Schumer Preparing Strong Public Plan Option
Sen. Charles Schumer, D-N.Y., a member of the key Senate Finance Committee and advocate for a government-run health insurance plan, said yesterday he would abandon all other possible compromises in favor of immediately creating a public plan that "would operate on 'a level playing field' with private insurers," CongressDaily reports. Other proposals have included a plan that would establish health insurance co-ops with government seed money or "trigger" the creation of a public plan only if private insurers fail to meet certain targets for containing costs and improving access.
Schumer's office said he was preparing an amendment to the Finance Committee's bill, which is expected as early as next week, suggesting that the bill will include one of the other alternatives designed to seek bipartisan compromise. "Schumer's announcement is a potential blow to bipartisan efforts on the Finance Committee, where some Republicans prefer, if not fully support, the co-op proposal," CongressDaily reports (Edney, 7/1).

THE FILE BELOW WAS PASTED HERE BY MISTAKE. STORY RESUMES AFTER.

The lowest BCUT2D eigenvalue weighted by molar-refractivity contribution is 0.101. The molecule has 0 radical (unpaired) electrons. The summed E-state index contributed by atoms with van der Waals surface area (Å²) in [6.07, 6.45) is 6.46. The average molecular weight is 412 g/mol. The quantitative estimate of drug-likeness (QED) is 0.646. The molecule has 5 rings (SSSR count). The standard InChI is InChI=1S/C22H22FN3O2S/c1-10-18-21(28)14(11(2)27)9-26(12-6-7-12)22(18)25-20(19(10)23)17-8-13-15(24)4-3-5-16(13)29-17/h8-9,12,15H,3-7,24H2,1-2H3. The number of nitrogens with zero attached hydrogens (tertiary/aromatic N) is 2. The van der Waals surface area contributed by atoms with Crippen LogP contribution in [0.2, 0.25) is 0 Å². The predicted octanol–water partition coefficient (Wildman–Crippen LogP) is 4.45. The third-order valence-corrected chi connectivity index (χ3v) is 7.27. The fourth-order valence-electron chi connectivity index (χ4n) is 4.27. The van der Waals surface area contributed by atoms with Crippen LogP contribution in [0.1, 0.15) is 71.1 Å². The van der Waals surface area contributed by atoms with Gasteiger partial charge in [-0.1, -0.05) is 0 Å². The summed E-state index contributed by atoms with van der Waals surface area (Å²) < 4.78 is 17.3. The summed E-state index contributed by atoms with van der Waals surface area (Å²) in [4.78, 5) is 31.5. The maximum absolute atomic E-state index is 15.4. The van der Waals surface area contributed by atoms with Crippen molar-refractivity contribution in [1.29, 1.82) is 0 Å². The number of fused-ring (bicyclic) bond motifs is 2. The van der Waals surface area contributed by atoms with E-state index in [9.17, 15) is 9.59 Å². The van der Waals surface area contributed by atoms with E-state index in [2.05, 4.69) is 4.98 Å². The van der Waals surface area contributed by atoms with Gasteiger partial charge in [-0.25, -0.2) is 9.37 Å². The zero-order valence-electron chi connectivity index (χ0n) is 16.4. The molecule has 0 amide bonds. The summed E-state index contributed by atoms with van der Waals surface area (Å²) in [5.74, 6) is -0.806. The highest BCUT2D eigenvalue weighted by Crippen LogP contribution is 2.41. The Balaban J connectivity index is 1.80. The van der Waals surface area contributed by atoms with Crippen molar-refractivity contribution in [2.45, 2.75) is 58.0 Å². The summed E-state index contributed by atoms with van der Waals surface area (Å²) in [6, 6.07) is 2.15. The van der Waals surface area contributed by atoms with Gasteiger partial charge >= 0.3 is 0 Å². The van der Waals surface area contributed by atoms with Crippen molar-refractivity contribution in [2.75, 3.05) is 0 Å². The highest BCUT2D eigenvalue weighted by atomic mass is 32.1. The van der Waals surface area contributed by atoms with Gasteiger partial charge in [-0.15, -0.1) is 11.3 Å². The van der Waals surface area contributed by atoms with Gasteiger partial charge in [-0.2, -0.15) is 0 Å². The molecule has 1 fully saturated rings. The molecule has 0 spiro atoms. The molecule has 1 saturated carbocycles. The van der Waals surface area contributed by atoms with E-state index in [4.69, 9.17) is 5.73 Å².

It's not just Republicans who may be unsettled by the push for the public plan. Sen. Joe
Lieberman, I-Conn., a four-term senator who caucuses with the Democrats, told home-
state reporters this week, "If we create a public option, the public is going to end up
paying for it. That's a cost we can't take on," the New Haven Independent reports (Bass, 7/1).
Some liberal Democrats are also troubled that the talked-about public plan compromises, including Schumer's, are too weak. "We haven't yet applied enough pressure to get done what has to be done," David Himmelstein, a single-payer advocate and cofounder of Physicians for a National Health Program, told the Christian Science Monitor. Single-payer reform has not gained traction in either the House or Senate, but some liberal congressmen have stated that it is their preference. Rep. John Conyers, D-Mich., for instance, introduced a bill to create one such plan (Francis, 6/1).